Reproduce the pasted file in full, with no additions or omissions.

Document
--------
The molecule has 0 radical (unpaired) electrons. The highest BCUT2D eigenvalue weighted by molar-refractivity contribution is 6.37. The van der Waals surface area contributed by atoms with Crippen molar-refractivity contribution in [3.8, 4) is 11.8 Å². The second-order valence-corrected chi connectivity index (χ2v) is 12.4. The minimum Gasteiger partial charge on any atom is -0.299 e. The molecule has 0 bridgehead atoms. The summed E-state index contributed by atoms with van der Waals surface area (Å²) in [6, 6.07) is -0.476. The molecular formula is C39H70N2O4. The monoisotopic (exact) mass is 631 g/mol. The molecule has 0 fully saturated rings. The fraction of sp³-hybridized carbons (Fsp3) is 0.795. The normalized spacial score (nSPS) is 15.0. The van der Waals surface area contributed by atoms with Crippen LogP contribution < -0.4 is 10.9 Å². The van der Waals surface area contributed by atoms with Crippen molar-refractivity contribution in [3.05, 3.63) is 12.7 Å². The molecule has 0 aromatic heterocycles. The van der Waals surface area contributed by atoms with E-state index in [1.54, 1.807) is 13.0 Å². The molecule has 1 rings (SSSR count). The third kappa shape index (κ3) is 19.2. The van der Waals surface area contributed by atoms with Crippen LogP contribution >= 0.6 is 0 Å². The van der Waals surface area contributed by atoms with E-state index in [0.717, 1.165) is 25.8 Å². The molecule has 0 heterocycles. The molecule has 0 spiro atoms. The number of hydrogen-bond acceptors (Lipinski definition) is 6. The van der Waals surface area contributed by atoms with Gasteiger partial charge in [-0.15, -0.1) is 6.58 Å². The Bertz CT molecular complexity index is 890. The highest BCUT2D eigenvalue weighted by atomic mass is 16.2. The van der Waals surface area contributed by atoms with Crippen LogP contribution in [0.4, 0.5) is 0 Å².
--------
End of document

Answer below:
The molecule has 0 radical (unpaired) electrons. The highest BCUT2D eigenvalue weighted by molar-refractivity contribution is 6.37. The van der Waals surface area contributed by atoms with Crippen molar-refractivity contribution in [3.8, 4) is 11.8 Å². The second-order valence-corrected chi connectivity index (χ2v) is 12.4. The minimum Gasteiger partial charge on any atom is -0.299 e. The molecule has 0 bridgehead atoms. The summed E-state index contributed by atoms with van der Waals surface area (Å²) in [6, 6.07) is -0.476. The molecular formula is C39H70N2O4. The monoisotopic (exact) mass is 631 g/mol. The molecule has 0 fully saturated rings. The fraction of sp³-hybridized carbons (Fsp3) is 0.795. The normalized spacial score (nSPS) is 15.0. The van der Waals surface area contributed by atoms with Crippen LogP contribution < -0.4 is 10.9 Å². The van der Waals surface area contributed by atoms with Crippen molar-refractivity contribution in [3.05, 3.63) is 12.7 Å². The molecule has 0 aromatic heterocycles. The van der Waals surface area contributed by atoms with E-state index in [1.54, 1.807) is 13.0 Å². The molecule has 1 rings (SSSR count). The third kappa shape index (κ3) is 19.2. The van der Waals surface area contributed by atoms with Crippen LogP contribution >= 0.6 is 0 Å². The van der Waals surface area contributed by atoms with E-state index in [0.717, 1.165) is 25.8 Å². The molecule has 0 heterocycles. The molecule has 0 spiro atoms. The number of hydrogen-bond acceptors (Lipinski definition) is 6. The van der Waals surface area contributed by atoms with Gasteiger partial charge in [-0.15, -0.1) is 6.58 Å². The Bertz CT molecular complexity index is 890. The highest BCUT2D eigenvalue weighted by atomic mass is 16.2. The van der Waals surface area contributed by atoms with Crippen LogP contribution in [0.4, 0.5) is 0 Å².